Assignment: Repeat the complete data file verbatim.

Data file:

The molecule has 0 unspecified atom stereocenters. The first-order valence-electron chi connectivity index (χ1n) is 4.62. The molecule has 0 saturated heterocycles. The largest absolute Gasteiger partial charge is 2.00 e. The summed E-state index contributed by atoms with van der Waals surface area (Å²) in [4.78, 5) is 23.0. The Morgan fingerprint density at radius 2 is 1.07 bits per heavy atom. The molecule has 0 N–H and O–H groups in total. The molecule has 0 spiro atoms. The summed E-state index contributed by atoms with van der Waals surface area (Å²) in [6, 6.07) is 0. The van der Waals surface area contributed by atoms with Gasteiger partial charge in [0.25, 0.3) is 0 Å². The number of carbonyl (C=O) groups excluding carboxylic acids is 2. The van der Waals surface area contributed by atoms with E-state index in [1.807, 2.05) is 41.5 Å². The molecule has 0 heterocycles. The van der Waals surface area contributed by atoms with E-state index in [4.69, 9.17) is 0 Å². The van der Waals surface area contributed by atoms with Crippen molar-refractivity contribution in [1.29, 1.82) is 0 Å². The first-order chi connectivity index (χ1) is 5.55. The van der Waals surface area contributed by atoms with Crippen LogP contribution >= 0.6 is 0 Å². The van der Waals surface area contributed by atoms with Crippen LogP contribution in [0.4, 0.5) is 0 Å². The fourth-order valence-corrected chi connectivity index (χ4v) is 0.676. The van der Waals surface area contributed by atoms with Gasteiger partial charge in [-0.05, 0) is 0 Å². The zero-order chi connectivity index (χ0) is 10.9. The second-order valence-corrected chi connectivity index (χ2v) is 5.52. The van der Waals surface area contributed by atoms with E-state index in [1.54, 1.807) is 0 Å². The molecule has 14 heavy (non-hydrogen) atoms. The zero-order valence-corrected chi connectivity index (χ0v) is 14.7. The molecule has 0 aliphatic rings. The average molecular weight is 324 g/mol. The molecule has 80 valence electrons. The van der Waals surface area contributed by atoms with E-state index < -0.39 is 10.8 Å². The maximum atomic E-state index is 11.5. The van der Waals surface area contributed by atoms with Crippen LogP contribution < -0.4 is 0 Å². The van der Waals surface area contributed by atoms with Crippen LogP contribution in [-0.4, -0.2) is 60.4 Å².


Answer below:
The molecule has 0 unspecified atom stereocenters. The first-order valence-electron chi connectivity index (χ1n) is 4.62. The molecule has 0 saturated heterocycles. The largest absolute Gasteiger partial charge is 2.00 e. The summed E-state index contributed by atoms with van der Waals surface area (Å²) in [4.78, 5) is 23.0. The Morgan fingerprint density at radius 2 is 1.07 bits per heavy atom. The molecule has 0 N–H and O–H groups in total. The molecule has 0 spiro atoms. The summed E-state index contributed by atoms with van der Waals surface area (Å²) in [6, 6.07) is 0. The van der Waals surface area contributed by atoms with Gasteiger partial charge in [0.25, 0.3) is 0 Å². The number of carbonyl (C=O) groups excluding carboxylic acids is 2. The van der Waals surface area contributed by atoms with E-state index in [1.807, 2.05) is 41.5 Å². The molecule has 0 heterocycles. The van der Waals surface area contributed by atoms with E-state index in [4.69, 9.17) is 0 Å². The van der Waals surface area contributed by atoms with Crippen molar-refractivity contribution in [1.29, 1.82) is 0 Å². The first-order chi connectivity index (χ1) is 5.55. The van der Waals surface area contributed by atoms with Crippen LogP contribution >= 0.6 is 0 Å². The van der Waals surface area contributed by atoms with Crippen LogP contribution in [0.4, 0.5) is 0 Å². The fourth-order valence-corrected chi connectivity index (χ4v) is 0.676. The van der Waals surface area contributed by atoms with Gasteiger partial charge in [-0.05, 0) is 0 Å². The zero-order chi connectivity index (χ0) is 10.9. The second-order valence-corrected chi connectivity index (χ2v) is 5.52. The van der Waals surface area contributed by atoms with E-state index in [1.54, 1.807) is 0 Å². The molecule has 14 heavy (non-hydrogen) atoms. The zero-order valence-corrected chi connectivity index (χ0v) is 14.7. The molecule has 0 aliphatic rings. The average molecular weight is 324 g/mol. The molecule has 80 valence electrons. The van der Waals surface area contributed by atoms with E-state index < -0.39 is 10.8 Å². The maximum atomic E-state index is 11.5. The van der Waals surface area contributed by atoms with Crippen LogP contribution < -0.4 is 0 Å². The van der Waals surface area contributed by atoms with Crippen LogP contribution in [-0.4, -0.2) is 60.4 Å².